Budapest is one of the most relaxing, quirky, and busiest cities I have had the pleasure of exploring. It is definitely a city that needs more than one weekend, and definitely more than one trip. For a variety of itineraries to exploring Budapest: click here!
- You will need a day to explore the bridges and architecture.
- A day to get wild in the ancient ruins hidden in the Jewish Quarter (plus a day of recovery testing the taste of Budapest).
- And, a day to soak your tired muscles in the spas.
- Then another whole weekend to do the same thing again, because it’s that great.
Hungarians speak English incredibly well. The Hungarian language is a very difficult one to understand, is incredibly complex. But, you’ll stand out by learning a few key phrases:
thank you = köszönöm. Sounds like: kur-sur-nurm (to me it sounded like kissin-em)
please = kérek. Sounds like: care-ek
hello & bye = szia. Sounds like: see-ah
Budapest used to be two cities: Buda and Pest, separated by a river and has a really intriguing history. Take advantage of the free walking tours that guide you all around the city’s hot spots and gives you brief storyline of the complex history of these two cities that became one; Budapest.
- Parliament Building
- Buda Castle
- Chain Bridge
- Fisherman Bastion
- Vajdahunyad Castle
- Liberty Bridge
- Hero’s Square
- Great Hall Budapest Market
- Budapest Cathedral (St. Stephens)
- Thermal Baths
- Ruins & Baths
Hungarian Parliament Building
This building was built in the 19th century and is one of Budapest’s most iconic buildings. I mean, look at it. For me personally, I think, the best views are at night when it lights up the whole Danube River. (fun fact: this is the third largest Parliament building in the world)
Located in the heart of the city, Buda Castle is just a twenty-minute walk to the top. Also, Hungarian royalty currently resides within the capital inside the castle.
Széchenyi Chain Bridge is the bridge that links Buda to Pest. This dramatic bridge stands out in comparison to the simpler ones surrounding it.
Vajdahunyad Castle is further proof that Budapest knowns how to build castles. This castle includes an epic mix of styles with a taste of Roman, Gothic, Renaissance, and Baroque architecture. Inside is the City Park built-in 1896 by Ignác Alpár as part of the Millennial Exhibition used to showcase the first 1000 years of Hungarian architecture. It is now home to festivals and exhibitions throughout the year, as well as the Museum of Agriculture.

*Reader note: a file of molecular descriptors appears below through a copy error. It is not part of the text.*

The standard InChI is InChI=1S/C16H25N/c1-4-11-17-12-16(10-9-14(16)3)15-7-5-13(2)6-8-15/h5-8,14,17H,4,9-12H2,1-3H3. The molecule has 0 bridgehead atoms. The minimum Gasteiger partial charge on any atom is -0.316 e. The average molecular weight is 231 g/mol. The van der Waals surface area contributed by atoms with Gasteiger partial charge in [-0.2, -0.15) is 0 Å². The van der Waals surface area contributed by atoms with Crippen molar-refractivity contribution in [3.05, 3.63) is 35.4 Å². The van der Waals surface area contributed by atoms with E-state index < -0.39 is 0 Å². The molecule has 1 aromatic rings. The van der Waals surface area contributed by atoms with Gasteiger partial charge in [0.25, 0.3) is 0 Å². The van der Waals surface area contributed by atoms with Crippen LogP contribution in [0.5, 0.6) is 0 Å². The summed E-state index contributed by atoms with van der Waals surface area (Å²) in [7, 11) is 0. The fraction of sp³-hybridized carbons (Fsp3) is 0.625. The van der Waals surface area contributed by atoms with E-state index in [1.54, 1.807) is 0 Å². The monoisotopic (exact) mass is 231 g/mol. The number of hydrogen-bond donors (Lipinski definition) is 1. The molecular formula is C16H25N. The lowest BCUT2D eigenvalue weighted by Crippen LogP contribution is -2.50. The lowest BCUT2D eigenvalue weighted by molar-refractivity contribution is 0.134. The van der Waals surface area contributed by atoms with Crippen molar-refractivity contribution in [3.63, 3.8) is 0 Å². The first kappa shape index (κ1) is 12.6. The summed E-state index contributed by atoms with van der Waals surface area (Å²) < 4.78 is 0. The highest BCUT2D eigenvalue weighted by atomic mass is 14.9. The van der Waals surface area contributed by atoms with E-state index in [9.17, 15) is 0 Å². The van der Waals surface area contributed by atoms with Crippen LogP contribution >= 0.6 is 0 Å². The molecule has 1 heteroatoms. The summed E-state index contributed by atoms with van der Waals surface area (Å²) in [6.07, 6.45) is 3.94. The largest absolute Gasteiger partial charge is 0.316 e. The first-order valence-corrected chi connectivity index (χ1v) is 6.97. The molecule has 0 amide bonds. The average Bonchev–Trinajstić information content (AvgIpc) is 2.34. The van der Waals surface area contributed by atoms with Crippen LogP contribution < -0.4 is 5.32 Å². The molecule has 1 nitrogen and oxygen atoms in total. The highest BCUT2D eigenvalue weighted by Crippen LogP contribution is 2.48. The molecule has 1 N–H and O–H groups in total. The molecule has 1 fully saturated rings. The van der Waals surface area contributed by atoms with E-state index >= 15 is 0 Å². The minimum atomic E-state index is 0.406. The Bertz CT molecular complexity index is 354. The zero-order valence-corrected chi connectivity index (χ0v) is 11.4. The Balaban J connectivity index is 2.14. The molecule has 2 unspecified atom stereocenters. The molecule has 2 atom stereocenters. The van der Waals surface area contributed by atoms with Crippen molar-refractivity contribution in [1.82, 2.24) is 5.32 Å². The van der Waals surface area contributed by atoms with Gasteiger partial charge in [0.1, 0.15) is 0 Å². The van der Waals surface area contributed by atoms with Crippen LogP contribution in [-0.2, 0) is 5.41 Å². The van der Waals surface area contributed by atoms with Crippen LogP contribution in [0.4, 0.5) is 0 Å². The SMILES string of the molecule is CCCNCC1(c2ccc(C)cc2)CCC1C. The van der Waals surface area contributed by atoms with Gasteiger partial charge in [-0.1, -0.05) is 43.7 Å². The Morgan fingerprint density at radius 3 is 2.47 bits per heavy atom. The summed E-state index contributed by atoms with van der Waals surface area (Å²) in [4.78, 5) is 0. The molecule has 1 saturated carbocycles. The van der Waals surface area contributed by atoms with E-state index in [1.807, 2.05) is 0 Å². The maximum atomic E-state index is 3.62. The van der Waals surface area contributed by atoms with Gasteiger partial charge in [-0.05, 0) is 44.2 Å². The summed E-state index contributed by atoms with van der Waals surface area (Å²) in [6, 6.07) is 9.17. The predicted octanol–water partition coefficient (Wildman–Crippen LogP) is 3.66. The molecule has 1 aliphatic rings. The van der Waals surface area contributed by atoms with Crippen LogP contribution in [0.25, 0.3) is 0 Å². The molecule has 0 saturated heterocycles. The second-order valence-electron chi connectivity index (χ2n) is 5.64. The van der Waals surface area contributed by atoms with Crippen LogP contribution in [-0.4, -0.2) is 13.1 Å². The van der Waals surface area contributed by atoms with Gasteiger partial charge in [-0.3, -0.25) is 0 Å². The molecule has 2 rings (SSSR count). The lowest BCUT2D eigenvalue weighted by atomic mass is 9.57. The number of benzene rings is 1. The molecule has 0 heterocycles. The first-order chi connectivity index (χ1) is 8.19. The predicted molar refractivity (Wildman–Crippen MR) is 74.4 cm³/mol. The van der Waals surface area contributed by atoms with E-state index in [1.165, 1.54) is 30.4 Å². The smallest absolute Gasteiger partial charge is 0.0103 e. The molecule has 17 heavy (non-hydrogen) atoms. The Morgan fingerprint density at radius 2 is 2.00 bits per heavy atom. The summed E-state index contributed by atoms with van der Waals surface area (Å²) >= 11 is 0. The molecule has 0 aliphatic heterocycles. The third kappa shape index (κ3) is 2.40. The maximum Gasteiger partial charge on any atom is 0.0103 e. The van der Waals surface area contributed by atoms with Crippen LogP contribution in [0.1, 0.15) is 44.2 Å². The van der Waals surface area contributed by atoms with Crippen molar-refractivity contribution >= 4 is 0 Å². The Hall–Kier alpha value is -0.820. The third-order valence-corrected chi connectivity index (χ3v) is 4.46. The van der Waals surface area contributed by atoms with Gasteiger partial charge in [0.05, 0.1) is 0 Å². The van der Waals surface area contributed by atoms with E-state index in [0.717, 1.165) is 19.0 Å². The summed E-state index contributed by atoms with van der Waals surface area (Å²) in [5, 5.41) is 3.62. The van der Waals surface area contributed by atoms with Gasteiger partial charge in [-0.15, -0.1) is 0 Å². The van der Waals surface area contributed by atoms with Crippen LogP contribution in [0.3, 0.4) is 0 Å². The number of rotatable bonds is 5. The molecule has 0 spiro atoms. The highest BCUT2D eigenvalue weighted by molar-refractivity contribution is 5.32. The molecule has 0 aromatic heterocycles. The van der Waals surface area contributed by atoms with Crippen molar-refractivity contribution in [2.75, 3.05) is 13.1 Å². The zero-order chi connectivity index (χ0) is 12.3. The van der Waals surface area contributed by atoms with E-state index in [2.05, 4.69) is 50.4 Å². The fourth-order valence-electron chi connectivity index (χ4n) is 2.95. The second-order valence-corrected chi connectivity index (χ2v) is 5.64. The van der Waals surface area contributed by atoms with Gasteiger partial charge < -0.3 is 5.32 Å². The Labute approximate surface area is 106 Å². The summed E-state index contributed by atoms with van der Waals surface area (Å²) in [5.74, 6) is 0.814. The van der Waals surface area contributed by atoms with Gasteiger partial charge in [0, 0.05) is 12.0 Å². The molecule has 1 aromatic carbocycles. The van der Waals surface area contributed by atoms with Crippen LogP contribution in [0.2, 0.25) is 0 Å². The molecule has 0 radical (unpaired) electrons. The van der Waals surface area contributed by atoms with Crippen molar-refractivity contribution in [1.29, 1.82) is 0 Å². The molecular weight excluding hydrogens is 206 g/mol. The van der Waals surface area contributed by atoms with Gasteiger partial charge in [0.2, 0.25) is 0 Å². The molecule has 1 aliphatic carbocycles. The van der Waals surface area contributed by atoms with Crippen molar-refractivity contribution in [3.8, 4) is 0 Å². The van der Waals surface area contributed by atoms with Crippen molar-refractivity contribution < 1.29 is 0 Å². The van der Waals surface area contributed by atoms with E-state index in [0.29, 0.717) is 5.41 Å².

The third shortest bridge in Budapest, this bridge was built during the 1896 Millennial Exhibition.
Hősök tere (Heroes Square) is one of the major squares in Budapest. It is remembered for the iconic statues encompassing the square; featuring the Seven Chieftains of the Magyars and other important national leaders, as well as the Tomb of the Unknown Soldier
Great Hall Hungarian Market
Filled to the brim with treasures and souvenirs; on the top floor, you can enjoy some Hungarian delights while peering down watching the shoppers below.
Tradition Hungarian Langos souvenirs, souvenirs, souvenirs
Budapest has a rich history, don’t leave the city without taking a stroll through the Jewish Quarter to marvel at the thrilling Jewish community. (a couple of walking tours are dedicated to this area if you want to learn more about it)
Budapest is home to many ruin bars. What is a ruin bar? A ruin bar is an abandoned building or lot turned into a bar or pub and decorated with weird, miscellaneous, unconventional everyday objects that give the place a special personality.
Oh, Budapest and its thermal waters. At any of these public bathtubs, you’ll find the healing waters of Budapest, massages, and hundreds of strangers. These thermal waters offer magical healing powers to relax your body. All tubs offer both indoor and outdoor water experiences as well as spa treatments (massages, beauty). I would recommend bringing your own towel, or you can rent one for a small fee.
The largest of the thermal bathtubs is: Széchenyi
open 6:00am -10:00pm
prices vary on days
Check the calendar, this bathhouse also offers night parties and events.
Don’t bring your valuables and get a cabin/locker to keep a change of clothes.
Located inside the Gellert Hotel are the Gellert Thermal Baths
open: 6:00am to 8:00pm
prices vary for day and service
Here you’ll find a full range of wellness and spa treatments
the indoor pool (noted in the first photo), swimmers must wear a swim cap in order to dive in the waters. baths are also located inside the spa with a range of temperatures. (it was a tad awkward to walk around taking photos indoor so I sadly didn’t get many)
St. Stephen’s Basilica (Budapest Cathedral)
Snapshots Through the Streets of Budapest
until next time Budapest ✌🏽